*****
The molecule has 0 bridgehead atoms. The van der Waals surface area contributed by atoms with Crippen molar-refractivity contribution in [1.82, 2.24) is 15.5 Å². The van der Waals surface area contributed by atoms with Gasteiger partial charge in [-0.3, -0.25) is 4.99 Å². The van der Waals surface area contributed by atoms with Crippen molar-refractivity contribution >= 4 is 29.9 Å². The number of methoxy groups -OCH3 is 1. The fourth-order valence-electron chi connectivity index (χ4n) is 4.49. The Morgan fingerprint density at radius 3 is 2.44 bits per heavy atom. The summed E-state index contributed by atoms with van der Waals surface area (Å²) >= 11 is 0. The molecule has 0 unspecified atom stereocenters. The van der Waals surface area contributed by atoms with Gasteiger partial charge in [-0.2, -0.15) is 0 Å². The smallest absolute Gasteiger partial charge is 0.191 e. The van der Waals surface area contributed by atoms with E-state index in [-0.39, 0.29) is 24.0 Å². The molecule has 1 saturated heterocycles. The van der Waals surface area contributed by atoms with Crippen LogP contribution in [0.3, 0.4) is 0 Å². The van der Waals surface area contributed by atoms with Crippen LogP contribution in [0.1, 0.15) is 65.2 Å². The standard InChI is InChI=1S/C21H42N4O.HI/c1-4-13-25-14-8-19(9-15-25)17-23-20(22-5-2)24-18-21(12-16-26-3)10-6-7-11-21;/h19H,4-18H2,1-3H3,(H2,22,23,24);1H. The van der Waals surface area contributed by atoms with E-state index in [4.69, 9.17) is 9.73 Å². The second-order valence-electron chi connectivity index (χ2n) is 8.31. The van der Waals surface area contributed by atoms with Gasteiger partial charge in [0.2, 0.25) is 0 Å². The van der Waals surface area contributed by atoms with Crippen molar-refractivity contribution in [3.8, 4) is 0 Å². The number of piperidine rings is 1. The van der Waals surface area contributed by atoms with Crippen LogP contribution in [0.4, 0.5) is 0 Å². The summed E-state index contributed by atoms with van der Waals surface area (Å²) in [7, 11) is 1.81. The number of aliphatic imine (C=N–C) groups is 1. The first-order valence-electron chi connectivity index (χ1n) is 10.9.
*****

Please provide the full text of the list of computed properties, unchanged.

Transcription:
The molecule has 0 bridgehead atoms. The van der Waals surface area contributed by atoms with Crippen molar-refractivity contribution in [1.82, 2.24) is 15.5 Å². The van der Waals surface area contributed by atoms with Gasteiger partial charge in [-0.3, -0.25) is 4.99 Å². The van der Waals surface area contributed by atoms with Crippen molar-refractivity contribution >= 4 is 29.9 Å². The number of methoxy groups -OCH3 is 1. The fourth-order valence-electron chi connectivity index (χ4n) is 4.49. The Morgan fingerprint density at radius 3 is 2.44 bits per heavy atom. The summed E-state index contributed by atoms with van der Waals surface area (Å²) >= 11 is 0. The molecule has 0 unspecified atom stereocenters. The van der Waals surface area contributed by atoms with Gasteiger partial charge in [-0.2, -0.15) is 0 Å². The smallest absolute Gasteiger partial charge is 0.191 e. The van der Waals surface area contributed by atoms with E-state index in [-0.39, 0.29) is 24.0 Å². The molecule has 1 saturated heterocycles. The van der Waals surface area contributed by atoms with Crippen LogP contribution in [0.3, 0.4) is 0 Å². The van der Waals surface area contributed by atoms with Crippen LogP contribution in [0.1, 0.15) is 65.2 Å². The standard InChI is InChI=1S/C21H42N4O.HI/c1-4-13-25-14-8-19(9-15-25)17-23-20(22-5-2)24-18-21(12-16-26-3)10-6-7-11-21;/h19H,4-18H2,1-3H3,(H2,22,23,24);1H. The van der Waals surface area contributed by atoms with E-state index in [4.69, 9.17) is 9.73 Å². The second-order valence-electron chi connectivity index (χ2n) is 8.31. The van der Waals surface area contributed by atoms with Gasteiger partial charge in [0.2, 0.25) is 0 Å². The van der Waals surface area contributed by atoms with Crippen molar-refractivity contribution in [3.8, 4) is 0 Å². The number of piperidine rings is 1. The van der Waals surface area contributed by atoms with Crippen LogP contribution in [0.4, 0.5) is 0 Å². The summed E-state index contributed by atoms with van der Waals surface area (Å²) in [7, 11) is 1.81. The number of aliphatic imine (C=N–C) groups is 1. The first-order valence-electron chi connectivity index (χ1n) is 10.9.